Rajan Gurunathan, MD, was an undergraduate student at Johns Hopkins University in Baltimore in the early 1990s weighing his career options.
“I went through a lot of permutations, actually,” he says. “Scientist, clinical researcher, doctor, physician/scientist—all of those things entered my mind at some point.”
He applied to dual-track MD and PhD programs, but ultimately decided that interacting with people—patients in particular—was the goal for him. He earned his medical degree from UMDNJ-Robert Wood Johnson Medical School in Camden, N.J., and completed his internship in the department of medicine at St. Luke’s-Roosevelt Hospital Center in New York City, not far from where he grew up as a child in northern New Jersey.
And he never left.
I’ve always enjoyed the collegiality of a hospital environment in terms of multiple disciplines working together in ways to help care for patients. It’s a paradox in the sense that it’s fascinating to see disease and be able to be impactful in that way, but it’s also unfortunate sometimes to see what people have to go through.
—Anthony Back, MD, professor of medicine, University of Washington, Seattle
Dr. Gurunathan has risen through the ranks at St. Luke’s-Roosevelt, from resident to chief resident to chief of the section of hospital medicine. He is a faculty member for the Clinical Quality Fellowship Program at the Great New York Hospital Association and an assistant clinical professor of medicine at Columbia University College of Physicians and Surgeons in New York.
His long tenure at St. Luke’s-Roosevelt has been “an incredible experience because I really get a sense and feeling of commitment from the community,” he adds. “I’ve seen it grow over time and see how the needs have changed and how the service the hospital has been able to provide has only grown over time.”
After several years of presenting posters at SHM’s annual meetings, Dr. Gurunathan joined Team Hospitalist in April 2012 to become an even more active member of his specialty.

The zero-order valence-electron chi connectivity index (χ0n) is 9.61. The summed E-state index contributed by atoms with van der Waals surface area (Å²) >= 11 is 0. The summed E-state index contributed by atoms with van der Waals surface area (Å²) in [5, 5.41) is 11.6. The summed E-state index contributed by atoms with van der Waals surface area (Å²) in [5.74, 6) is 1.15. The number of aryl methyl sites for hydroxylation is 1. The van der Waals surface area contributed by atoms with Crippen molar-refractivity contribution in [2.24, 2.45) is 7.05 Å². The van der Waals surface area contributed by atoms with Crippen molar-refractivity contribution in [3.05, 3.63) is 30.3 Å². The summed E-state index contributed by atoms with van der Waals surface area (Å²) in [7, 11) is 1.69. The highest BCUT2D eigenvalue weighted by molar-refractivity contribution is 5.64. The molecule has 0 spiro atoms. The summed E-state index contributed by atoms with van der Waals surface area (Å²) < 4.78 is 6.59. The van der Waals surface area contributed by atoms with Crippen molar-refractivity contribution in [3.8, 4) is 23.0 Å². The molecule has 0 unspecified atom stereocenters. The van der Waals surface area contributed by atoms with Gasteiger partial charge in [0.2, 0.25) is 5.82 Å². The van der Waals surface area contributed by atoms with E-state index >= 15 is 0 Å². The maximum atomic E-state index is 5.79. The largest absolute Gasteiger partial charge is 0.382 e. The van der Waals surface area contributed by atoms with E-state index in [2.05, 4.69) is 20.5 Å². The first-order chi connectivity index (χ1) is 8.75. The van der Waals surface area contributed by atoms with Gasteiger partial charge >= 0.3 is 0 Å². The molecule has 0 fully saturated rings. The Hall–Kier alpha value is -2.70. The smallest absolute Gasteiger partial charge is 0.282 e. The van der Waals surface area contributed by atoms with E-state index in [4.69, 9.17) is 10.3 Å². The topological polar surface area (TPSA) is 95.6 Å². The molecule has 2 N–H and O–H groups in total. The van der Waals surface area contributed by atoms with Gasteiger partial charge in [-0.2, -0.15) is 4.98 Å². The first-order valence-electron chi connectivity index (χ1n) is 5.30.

QUESTION: When you started as an intern 15 years ago, did you expect that you’d still be at the same institution?
Answer: No, I wouldn’t have expected that at all. In fact, there was a time where I was briefly considering a general medicine fellowship at Johns Hopkins, and I was prepared to go there. And family circumstances, etc., made me decide not to move on and to make a commitment and join the department as faculty, first as a chief and then as faculty. And I was really lucky to have those opportunities, because while my course didn’t go exactly the way that I’d planned, I wouldn’t have changed a thing.
Q: When you now deal with the residents and younger staff members, what’s that experience like for you?
A: It’s a really neat experience, and often brings a chuckle to my face when I see that they’re frustrated about the same things, because I can certainly commiserate. But I can really also see the value of what they provide every day, and having been in their shoes, I know a little bit about what they’ve been through and the work that they do. So I have a real appreciation for that.
Q: What brought you to hospital medicine?
A: I’ve always enjoyed the collegiality of a hospital environment in terms of multiple disciplines working together in ways to help care for patients. It’s a paradox in the sense that it’s fascinating to see disease and be able to be impactful in that way, but it’s also unfortunate sometimes to see what people have to go through.